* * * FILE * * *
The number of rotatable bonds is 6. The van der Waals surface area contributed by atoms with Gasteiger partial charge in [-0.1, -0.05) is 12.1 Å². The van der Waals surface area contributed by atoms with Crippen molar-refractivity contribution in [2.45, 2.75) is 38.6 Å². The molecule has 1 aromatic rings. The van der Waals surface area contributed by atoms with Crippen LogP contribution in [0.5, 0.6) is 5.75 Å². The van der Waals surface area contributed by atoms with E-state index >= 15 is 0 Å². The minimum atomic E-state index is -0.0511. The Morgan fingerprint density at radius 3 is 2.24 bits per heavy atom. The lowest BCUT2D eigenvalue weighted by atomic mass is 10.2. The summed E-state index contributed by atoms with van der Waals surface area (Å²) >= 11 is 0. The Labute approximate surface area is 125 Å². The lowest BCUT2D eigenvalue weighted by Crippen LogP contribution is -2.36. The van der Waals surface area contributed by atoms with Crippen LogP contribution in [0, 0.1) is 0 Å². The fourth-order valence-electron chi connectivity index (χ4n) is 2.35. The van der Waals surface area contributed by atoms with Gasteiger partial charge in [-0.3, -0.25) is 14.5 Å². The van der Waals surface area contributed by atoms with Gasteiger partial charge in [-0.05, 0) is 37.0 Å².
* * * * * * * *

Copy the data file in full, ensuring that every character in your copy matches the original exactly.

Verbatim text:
The number of rotatable bonds is 6. The van der Waals surface area contributed by atoms with Gasteiger partial charge in [-0.1, -0.05) is 12.1 Å². The van der Waals surface area contributed by atoms with Crippen molar-refractivity contribution in [2.45, 2.75) is 38.6 Å². The molecule has 1 aromatic rings. The van der Waals surface area contributed by atoms with Crippen LogP contribution in [0.5, 0.6) is 5.75 Å². The van der Waals surface area contributed by atoms with E-state index >= 15 is 0 Å². The minimum atomic E-state index is -0.0511. The Morgan fingerprint density at radius 3 is 2.24 bits per heavy atom. The lowest BCUT2D eigenvalue weighted by atomic mass is 10.2. The summed E-state index contributed by atoms with van der Waals surface area (Å²) >= 11 is 0. The Labute approximate surface area is 125 Å². The lowest BCUT2D eigenvalue weighted by Crippen LogP contribution is -2.36. The van der Waals surface area contributed by atoms with Crippen LogP contribution in [0, 0.1) is 0 Å². The fourth-order valence-electron chi connectivity index (χ4n) is 2.35. The van der Waals surface area contributed by atoms with Gasteiger partial charge in [-0.3, -0.25) is 14.5 Å². The van der Waals surface area contributed by atoms with Gasteiger partial charge in [-0.05, 0) is 37.0 Å².